But while an accountant who is overtired may make mistakes that can cost someone tax penalties, a nurse who is tired may make mistakes that can cost someone her life. This fact is behind the impetus for new laws and labor agreements that will limit the number of hours that nurses are required to work.
Many nurses - both in the United States and in other industrialized nations - have for a number of years been forced to work mandatory overtime. Often, such action can endanger the safety and health of both nurses and patients. (For example, a tired nurse is far more likely to stick herself accidentally, increasing her chance of contracting AIDS, hepatitis, and a number of other diseases). Nurses do not simply have the option of declining to work these longer hours, which is why the practice has been designated as mandatory overtime: Nurses who refuse the overtime often are threatened with losing their jobs and their licenses, which has prompted a number of nursing unions and advocacy groups to call for contracts that end mandatory overtime. The Maryland Nurses Association is one group that has been particularly vocal and articulate on this issue.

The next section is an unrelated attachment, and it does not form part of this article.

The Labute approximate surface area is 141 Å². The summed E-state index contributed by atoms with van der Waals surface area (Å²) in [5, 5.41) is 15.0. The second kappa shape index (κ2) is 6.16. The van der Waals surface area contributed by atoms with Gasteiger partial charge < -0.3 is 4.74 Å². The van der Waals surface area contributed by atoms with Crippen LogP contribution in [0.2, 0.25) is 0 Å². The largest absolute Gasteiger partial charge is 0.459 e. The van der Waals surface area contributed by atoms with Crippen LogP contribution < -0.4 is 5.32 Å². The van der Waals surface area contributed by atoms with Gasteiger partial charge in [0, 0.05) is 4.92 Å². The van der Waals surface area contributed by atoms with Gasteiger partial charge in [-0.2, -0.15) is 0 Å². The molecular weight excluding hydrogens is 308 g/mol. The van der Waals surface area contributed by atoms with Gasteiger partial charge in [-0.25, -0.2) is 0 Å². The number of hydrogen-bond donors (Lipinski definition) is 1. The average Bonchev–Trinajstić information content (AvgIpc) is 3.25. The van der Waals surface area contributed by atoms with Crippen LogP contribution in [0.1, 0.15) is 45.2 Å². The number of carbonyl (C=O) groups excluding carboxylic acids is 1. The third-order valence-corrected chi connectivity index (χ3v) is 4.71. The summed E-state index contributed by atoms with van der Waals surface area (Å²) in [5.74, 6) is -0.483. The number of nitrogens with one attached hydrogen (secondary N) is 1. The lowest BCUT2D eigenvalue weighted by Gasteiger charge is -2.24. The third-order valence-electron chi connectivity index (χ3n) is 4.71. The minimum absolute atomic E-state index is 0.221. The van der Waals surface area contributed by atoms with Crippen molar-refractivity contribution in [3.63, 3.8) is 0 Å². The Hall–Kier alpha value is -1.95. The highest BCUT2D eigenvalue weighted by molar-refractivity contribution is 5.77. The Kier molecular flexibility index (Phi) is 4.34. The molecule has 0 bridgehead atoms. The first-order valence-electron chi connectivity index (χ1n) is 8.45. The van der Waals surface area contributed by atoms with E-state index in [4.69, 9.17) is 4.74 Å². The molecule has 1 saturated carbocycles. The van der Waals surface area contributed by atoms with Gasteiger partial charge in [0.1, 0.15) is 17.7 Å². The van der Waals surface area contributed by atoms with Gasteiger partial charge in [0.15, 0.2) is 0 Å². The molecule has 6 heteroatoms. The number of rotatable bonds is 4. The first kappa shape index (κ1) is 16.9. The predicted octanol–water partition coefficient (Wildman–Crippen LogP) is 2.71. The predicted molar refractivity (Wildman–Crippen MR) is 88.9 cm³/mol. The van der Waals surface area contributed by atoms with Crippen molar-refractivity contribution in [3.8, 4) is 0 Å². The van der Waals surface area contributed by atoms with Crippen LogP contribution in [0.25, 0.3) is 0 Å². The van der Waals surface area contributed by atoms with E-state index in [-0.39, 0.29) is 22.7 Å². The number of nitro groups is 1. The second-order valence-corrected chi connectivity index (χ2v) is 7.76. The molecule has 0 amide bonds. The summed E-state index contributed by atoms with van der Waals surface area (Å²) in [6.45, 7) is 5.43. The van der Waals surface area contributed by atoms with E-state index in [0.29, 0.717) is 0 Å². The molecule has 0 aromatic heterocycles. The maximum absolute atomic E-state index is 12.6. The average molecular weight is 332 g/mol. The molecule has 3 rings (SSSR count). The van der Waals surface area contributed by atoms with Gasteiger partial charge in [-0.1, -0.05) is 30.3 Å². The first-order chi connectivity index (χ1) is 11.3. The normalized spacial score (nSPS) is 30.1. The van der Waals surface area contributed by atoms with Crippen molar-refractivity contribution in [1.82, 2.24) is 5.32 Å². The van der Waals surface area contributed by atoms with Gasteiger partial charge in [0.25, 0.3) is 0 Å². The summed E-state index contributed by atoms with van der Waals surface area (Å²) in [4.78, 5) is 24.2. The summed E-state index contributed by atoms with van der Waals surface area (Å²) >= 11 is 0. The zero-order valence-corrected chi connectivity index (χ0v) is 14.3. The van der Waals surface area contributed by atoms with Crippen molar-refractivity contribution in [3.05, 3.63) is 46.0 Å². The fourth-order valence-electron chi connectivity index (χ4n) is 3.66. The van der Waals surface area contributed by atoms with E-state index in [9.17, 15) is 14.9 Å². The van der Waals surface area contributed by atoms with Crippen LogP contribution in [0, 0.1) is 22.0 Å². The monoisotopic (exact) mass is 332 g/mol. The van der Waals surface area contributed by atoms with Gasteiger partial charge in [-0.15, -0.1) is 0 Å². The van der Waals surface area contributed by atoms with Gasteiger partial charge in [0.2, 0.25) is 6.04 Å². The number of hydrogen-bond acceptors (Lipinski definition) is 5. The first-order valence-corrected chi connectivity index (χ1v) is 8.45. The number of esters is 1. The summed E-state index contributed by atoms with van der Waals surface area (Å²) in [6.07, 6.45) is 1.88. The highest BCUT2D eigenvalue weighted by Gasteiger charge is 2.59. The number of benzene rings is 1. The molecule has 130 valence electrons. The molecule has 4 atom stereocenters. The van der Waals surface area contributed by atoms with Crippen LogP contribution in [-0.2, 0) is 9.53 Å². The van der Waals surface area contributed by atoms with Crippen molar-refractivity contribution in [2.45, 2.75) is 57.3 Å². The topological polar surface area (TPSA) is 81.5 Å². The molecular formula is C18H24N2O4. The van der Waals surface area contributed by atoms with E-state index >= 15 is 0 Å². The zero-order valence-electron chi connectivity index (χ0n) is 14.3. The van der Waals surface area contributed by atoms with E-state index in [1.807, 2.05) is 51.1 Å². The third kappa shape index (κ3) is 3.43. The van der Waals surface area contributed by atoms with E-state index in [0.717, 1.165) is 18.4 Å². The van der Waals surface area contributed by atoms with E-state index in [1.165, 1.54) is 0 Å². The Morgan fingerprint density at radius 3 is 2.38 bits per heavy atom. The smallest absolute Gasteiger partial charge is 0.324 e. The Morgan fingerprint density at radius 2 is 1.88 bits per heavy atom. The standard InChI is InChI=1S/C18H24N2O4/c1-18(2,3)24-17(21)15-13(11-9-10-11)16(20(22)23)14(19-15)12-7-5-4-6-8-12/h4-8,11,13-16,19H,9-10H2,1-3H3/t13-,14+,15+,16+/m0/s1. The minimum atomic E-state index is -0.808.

One bill recently considered and passed by the Maryland General Assembly exemplifies this trend in capping the number of hours that nurses may be forced to work. HB 889 prohibits an employer from requiring a nurse to work more than 8 hours in a workday or 40 hours in a workweek while authorizing an employer to require a nurse to work up to 10 hours in a day or part or all of a succeeding work shift in limited circumstances. Among these circumstances are the provision that a nurse "may not be considered responsible for the care of a patient beyond the nurse's prescribed work period if the nurse notifies another nurse and transfers his or her responsibility for a patient's care to a properly designated individual."
The state legislative analyst's summary of the bill further clarifies its potential impact on the medical workforce: In a workweek based on four ten-hour days, a nurse may not be required to work more than ten hours in a day. However, an employer may require a nurse to work part or all of the next succeeding work shift if:
the work is a consequence of an emergency situation that could not have been reasonably anticipated; (2) the emergency is nonrecurring and is not caused by or contributed to by the employer's inattention or lack of reasonable contingency plans; (3) the employer has exhausted all good faith reasonable attempts to obtain voluntary workers during the succeeding shifts; (4) the nurse has critical skills and expertise that are required for the work; and (5) the employer has informed the nurse of the basis for the employer's direction.